The best schools  rely on superior  leadership from an excellent Principal. The problem with top-heavy bureaucracy is that the best Principals get promoted to "Administration". The children lose because the large bureaucracy sucks the talent out of the school instead of paying higher salaries which would allow great principals to stay in those leadership roles. Where would the great college sports teams be if the great coaches (teachers) got sucked into administration? 

Why are so many parents making an effort to enroll their children in quality schools: faking residency, forging documents and coercing relatives into lying for them? The point is that when the local school isn't the best one for your child, you need a choice. If your child needs special help or wants to take advantage of special opportunities, there will be a school catering to those special needs. Its how the marketplace works. To quote economist John Merrifield:  "In a competitive system, demanding buyers place relentless pressure on sellers by abandoning the lowest performers. Averages keep getting better, but harder to define, as producers specialize to gain a competitive edge by serving particular tastes and preferences".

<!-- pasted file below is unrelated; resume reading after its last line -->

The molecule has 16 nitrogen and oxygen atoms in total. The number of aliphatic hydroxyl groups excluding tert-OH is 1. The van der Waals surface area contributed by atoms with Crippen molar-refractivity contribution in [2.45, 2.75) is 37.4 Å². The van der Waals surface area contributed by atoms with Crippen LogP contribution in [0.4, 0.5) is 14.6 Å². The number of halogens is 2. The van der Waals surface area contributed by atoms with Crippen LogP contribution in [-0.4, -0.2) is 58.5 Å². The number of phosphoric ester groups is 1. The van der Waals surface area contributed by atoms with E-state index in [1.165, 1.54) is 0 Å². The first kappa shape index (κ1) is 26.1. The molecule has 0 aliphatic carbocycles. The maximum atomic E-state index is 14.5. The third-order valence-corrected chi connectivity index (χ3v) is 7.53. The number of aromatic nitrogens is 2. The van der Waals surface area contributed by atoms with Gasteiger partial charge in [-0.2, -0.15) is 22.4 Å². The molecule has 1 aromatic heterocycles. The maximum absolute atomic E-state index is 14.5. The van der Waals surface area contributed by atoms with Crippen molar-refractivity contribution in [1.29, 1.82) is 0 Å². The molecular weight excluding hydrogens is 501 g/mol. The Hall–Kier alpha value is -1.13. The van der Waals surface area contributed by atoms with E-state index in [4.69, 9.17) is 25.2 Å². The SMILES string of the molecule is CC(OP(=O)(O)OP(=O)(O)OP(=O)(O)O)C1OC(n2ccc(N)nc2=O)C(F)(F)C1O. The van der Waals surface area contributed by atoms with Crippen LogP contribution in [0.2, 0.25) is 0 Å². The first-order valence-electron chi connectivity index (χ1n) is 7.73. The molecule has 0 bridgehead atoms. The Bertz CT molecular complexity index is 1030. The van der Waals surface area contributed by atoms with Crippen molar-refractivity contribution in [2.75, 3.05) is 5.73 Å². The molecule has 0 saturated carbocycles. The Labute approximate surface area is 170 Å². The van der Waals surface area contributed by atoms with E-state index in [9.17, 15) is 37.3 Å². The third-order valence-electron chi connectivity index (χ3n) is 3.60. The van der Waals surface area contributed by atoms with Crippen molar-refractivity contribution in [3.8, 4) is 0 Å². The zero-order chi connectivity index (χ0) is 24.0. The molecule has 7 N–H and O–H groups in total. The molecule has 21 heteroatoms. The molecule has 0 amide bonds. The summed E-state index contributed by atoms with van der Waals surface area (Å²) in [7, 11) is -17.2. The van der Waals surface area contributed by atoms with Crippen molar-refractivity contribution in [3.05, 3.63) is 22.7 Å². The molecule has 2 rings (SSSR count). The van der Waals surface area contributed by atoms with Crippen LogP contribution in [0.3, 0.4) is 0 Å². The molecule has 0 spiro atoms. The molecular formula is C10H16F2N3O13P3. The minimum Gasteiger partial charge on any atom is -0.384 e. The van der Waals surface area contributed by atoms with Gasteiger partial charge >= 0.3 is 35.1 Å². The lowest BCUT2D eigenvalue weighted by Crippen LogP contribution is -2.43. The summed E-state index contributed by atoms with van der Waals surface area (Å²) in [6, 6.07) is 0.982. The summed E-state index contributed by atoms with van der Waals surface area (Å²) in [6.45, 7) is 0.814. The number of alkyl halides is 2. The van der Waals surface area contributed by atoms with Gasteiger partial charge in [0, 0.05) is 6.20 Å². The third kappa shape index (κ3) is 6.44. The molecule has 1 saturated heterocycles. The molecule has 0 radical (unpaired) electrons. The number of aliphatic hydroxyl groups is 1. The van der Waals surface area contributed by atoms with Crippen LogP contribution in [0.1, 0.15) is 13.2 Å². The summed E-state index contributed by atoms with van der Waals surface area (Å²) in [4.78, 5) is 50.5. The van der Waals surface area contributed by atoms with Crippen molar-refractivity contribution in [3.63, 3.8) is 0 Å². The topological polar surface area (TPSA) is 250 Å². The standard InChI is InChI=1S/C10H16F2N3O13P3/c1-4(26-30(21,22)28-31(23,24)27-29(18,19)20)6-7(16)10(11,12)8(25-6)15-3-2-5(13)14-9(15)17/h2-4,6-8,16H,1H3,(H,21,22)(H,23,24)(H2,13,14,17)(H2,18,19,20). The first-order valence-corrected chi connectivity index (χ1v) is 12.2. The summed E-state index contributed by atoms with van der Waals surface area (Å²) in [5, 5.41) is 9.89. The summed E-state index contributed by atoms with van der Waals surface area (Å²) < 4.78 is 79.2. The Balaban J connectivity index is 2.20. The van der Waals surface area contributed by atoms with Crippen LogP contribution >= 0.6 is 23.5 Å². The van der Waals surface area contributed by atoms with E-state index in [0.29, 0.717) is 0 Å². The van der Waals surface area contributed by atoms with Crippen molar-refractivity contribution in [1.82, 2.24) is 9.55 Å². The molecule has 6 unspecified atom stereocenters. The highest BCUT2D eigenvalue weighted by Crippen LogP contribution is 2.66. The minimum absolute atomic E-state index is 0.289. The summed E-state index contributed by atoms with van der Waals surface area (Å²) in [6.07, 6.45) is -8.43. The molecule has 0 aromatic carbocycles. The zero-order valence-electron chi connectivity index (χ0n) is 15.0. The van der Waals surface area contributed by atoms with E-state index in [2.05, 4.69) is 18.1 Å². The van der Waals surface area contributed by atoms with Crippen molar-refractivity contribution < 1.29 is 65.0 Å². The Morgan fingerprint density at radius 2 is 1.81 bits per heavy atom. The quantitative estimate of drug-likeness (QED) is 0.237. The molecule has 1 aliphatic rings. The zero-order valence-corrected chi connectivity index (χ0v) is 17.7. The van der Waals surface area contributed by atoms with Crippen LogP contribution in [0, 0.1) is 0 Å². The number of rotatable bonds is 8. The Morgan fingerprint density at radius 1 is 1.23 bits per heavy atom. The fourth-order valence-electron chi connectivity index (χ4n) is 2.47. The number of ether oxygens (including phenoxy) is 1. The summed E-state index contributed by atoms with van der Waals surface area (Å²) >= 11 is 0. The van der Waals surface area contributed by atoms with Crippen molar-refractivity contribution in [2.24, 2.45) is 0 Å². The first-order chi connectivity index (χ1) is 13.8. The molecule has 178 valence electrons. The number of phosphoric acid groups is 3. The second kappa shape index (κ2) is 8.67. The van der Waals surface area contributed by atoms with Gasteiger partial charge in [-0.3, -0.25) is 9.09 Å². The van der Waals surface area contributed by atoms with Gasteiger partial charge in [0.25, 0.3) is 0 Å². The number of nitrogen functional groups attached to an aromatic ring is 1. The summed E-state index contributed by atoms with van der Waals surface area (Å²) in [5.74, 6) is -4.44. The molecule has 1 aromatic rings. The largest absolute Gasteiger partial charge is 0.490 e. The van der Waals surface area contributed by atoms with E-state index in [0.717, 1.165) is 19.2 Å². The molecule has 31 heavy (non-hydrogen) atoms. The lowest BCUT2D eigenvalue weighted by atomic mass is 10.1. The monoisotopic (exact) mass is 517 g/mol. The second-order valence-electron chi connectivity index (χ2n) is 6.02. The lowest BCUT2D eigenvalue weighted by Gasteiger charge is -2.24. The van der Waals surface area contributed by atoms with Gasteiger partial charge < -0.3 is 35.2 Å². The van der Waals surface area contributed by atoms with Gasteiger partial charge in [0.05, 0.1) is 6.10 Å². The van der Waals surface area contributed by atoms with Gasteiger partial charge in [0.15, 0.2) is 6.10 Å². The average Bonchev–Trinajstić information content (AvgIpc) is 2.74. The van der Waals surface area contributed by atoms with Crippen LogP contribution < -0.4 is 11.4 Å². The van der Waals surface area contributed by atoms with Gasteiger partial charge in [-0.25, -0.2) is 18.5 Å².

But don't expect instant miracles.  The economic revival of the 90's resulted from a "Peace Dividend" that had its roots in Reagan's ending the Cold War many years before -- the effects of change take awhile to blossom. School Choice is not a magic wand. Some studies show that most kids don't show significant improvements till the third year of attending a Choice school. The system as a whole won't improve significantly till full and unfettered Choice unleashes the market dynamics that force every school to compete. Customer-oriented enterprises focus on continual improvement. Its steered by product design based on reactions of the few most careful buyers. That same adaptation takes place in all schools that deserve to survive the Choice revolution.


Other Countries

New Zealand did not waste time with 'experiments'. Choice began in the 70's, came into full bloom 10/1/89, and is an overwhelming success. Read the testimony of Maurice McTigue, Cabinet Minister and Member of Parliament  Choice Kiwi-style.

Danish policy requires Choice Schools to charge a low tuition to ensure a financial stake and high commitment to those schools. Also, each school must be governed by a board elected by parents.

Dutch schools are 2/3 private with equal funding and wide diversity to reflect many interests and religions.


Why is School Choice so important?

"Education is the foundation of liberty; the surest result of ignorance is tyranny."

Richard Webb

Education must accomplish five goals

  1. Empower us to appreciate the world and enjoy the richness of life.

  2. Transmit the family's values.

  3. Provide a framework for making decisions.

  4. Prepare us to contribute skills in the workplace.

  5. Preserve our freedom

Education is the key